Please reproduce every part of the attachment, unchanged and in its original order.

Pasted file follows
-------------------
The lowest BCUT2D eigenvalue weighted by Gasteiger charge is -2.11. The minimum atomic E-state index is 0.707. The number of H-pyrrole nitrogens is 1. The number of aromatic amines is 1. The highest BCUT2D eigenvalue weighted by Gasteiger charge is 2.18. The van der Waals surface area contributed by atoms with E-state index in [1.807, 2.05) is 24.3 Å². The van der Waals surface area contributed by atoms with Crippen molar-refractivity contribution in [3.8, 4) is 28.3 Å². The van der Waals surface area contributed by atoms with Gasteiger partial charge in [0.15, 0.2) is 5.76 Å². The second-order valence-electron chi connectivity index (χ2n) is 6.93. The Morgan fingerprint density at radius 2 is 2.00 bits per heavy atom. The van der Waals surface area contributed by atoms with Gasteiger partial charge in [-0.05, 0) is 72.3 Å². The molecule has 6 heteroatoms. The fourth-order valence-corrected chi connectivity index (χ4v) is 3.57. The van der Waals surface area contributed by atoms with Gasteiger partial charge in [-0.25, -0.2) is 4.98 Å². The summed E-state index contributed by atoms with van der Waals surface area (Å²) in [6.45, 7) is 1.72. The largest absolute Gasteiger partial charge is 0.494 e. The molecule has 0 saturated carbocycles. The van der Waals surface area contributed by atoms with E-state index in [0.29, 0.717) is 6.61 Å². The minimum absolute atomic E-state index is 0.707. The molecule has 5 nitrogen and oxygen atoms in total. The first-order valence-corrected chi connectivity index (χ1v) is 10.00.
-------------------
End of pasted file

The lowest BCUT2D eigenvalue weighted by Gasteiger charge is -2.11. The minimum atomic E-state index is 0.707. The number of H-pyrrole nitrogens is 1. The number of aromatic amines is 1. The highest BCUT2D eigenvalue weighted by Gasteiger charge is 2.18. The van der Waals surface area contributed by atoms with E-state index in [1.807, 2.05) is 24.3 Å². The van der Waals surface area contributed by atoms with Crippen molar-refractivity contribution in [3.8, 4) is 28.3 Å². The van der Waals surface area contributed by atoms with Gasteiger partial charge in [0.15, 0.2) is 5.76 Å². The second-order valence-electron chi connectivity index (χ2n) is 6.93. The Morgan fingerprint density at radius 2 is 2.00 bits per heavy atom. The van der Waals surface area contributed by atoms with Gasteiger partial charge in [-0.05, 0) is 72.3 Å². The molecule has 6 heteroatoms. The fourth-order valence-corrected chi connectivity index (χ4v) is 3.57. The van der Waals surface area contributed by atoms with Gasteiger partial charge in [-0.25, -0.2) is 4.98 Å². The summed E-state index contributed by atoms with van der Waals surface area (Å²) in [6.45, 7) is 1.72. The largest absolute Gasteiger partial charge is 0.494 e. The molecule has 0 saturated carbocycles. The van der Waals surface area contributed by atoms with E-state index in [0.29, 0.717) is 6.61 Å². The minimum absolute atomic E-state index is 0.707. The molecule has 5 nitrogen and oxygen atoms in total. The first-order valence-corrected chi connectivity index (χ1v) is 10.00.